There has to be a logical reason why Greg Schiano last week turned down the chance to coach at Miami -- one of the great programs in college football -- to stay at Rutgers, which has had -- what? -- one good season in 138 years.
Maybe Schiano is loyal to Rutgers. The university administration did stick by him through tough times. His first four teams went 2-9, 1-11, 5-7 and 4-7. The big payoff didn't come until this season when Rutgers went 10-2, nearly won a share of the Big East Conference championship and almost went to a Bowl Championship Series game.
Or maybe Schiano truly believes, as he says, that Rutgers can be the next giant in the college game. There's no reason it can't dominate the Big East, still a relatively weak league. It has plenty of players in its back yard, not just in New Jersey, but in the New York City-Philadelphia area. And it counts Tony Soprano among its fans, which has to be worth something.
Certainly, Schiano played the interest from Miami like a maestro. He will get a bigger, better contract at Rutgers. He will get more money for his assistant coaches. He will get better facilities. That's called playing the system for all its worth.
Or maybe Schiano has a better job than the Miami job in mind.
I know, that's hard to believe. There might not be a better job in college football than Miami's. Schiano knows that; he was defensive coordinator at the U from 1999-2000. Please, spare me the mention of Miami's off-field problems. The program will be a big winner again soon for the very best of reasons.
Location, location, location.
Players, players, players.
Still, there might be a better job for Schiano, anyway.
The Penn State job.
The guess here is he's waiting for it.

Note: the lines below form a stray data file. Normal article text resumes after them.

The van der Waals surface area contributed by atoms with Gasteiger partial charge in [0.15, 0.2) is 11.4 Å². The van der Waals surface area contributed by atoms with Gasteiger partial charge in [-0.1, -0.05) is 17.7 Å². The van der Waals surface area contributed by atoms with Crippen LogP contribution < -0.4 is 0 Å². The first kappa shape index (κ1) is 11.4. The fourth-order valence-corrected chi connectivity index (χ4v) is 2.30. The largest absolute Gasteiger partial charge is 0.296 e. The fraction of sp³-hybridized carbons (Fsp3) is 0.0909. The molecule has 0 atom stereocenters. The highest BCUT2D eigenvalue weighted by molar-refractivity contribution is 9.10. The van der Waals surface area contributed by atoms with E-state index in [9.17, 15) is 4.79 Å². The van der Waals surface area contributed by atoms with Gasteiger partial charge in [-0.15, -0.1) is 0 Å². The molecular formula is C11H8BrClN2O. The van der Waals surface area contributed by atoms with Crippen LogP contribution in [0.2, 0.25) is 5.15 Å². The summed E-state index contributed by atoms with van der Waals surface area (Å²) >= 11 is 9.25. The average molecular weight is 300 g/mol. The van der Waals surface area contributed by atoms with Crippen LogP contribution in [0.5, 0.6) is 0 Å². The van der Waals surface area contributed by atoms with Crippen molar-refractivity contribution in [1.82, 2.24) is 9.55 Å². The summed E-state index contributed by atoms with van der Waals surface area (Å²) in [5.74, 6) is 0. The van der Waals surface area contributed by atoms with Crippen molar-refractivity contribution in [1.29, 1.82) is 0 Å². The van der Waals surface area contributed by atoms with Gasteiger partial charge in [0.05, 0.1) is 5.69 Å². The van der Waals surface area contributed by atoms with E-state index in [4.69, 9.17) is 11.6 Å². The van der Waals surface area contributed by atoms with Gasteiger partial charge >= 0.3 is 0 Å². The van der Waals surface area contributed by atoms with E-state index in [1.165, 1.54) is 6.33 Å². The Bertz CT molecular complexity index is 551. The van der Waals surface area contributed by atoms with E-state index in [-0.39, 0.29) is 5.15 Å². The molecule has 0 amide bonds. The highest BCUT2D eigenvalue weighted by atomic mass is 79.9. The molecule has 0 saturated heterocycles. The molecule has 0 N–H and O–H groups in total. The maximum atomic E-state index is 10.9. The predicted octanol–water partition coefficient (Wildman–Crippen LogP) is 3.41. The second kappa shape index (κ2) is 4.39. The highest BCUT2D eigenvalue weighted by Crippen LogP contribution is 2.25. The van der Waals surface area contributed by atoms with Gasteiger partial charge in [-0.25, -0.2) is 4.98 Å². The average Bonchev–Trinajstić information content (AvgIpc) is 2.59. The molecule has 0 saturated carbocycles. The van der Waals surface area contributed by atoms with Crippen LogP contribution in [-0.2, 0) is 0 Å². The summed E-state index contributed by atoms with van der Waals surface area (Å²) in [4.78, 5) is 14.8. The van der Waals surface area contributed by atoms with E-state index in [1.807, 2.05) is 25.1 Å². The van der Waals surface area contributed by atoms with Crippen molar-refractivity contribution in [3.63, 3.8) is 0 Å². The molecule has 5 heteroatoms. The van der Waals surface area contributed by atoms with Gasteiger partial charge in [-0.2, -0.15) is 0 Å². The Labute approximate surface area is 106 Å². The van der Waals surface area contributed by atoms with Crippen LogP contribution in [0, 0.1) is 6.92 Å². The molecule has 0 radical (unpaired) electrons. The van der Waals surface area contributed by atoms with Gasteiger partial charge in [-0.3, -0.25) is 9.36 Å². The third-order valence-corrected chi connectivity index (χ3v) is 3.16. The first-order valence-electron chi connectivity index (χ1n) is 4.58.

The guess here is he'll get it.
Schiano was a graduate assistant coach at Penn State in '90 and its defensive backs coach from 1991-95. Those close to him say Penn State is his dream job. Schiano knows everything is in place for the program to be the elite program it was before it started slipping under aging Joe Paterno. The tradition is fabulous because of the great Paterno. The facilities are second to none. The Beaver Stadium seats are filled by 110,000 fannies every game.
All Penn State needs to get back on top is a coach who is a great recruiter.
Schiano is, if nothing else, a terrific recruiter and already has established roots in the area -- the Northeast -- where Penn State loves to get players.
At 40, Schiano has time to wait for Paterno to quit. That's important because Paterno, even though he turns 80 in 11 days and is rehabbing from a broken leg and a serious knee injury, has shown no signs of even thinking about retiring. Just last week, he talked of coaching "for a couple more years," which is absurd, but that's a column for another day.
I once believed, like a lot of Penn State fans, that Paterno's longtime defensive coordinator, Tom Bradley, would succeed him. He would be hard to argue against as the choice even though he would bring no head coaching experience to what is an awfully big job. (Think Foge Fazio at Pitt or Bob Davie at Notre Dame). Bradley has been a loyal soldier for 28 years on Paterno's staff and played at Penn State before that. He is Penn State's best recruiter. There's also something to be said for continuity even if the Penn State program isn't what it once was.
But the Penn State administration has given no indication that Bradley is its guy. It didn't name him interim head coach when Paterno was injured in a sideline collision late this season. It hasn't gone public with the announcement that he'll be the man to follow Paterno, you know, the way Wisconsin did when it named Bret Bielema as Barry Alvarez's successor a year ahead of time. Sure, that could happen today or tomorrow or next week. But if it doesn't, Bradley, like longtime Paterno assistants Jerry Sandusky and Fran Ganter before him, could get tired of waiting. It would not come as a shock if he leaves Penn State before Paterno does.
It's reasonable to believe Penn State president Graham Spanier might want to make a clean break from the Paterno era. He asked for Paterno's resignation after the '04 season and Paterno, calling on all his clout as a coaching legend, refused. Spanier was embarrassed. By going outside the program to hire Paterno's successor, he could show he, finally, is the man in charge.
If Spanier does look outside, he should start his search at Rutgers.
Don't be surprised if it's his only stop."At 40, [Rutgers coach Greg] Schiano has time to wait for [Joe] Paterno to quit."
Ron Cook can be reached at email@example.com or 412-263-1525.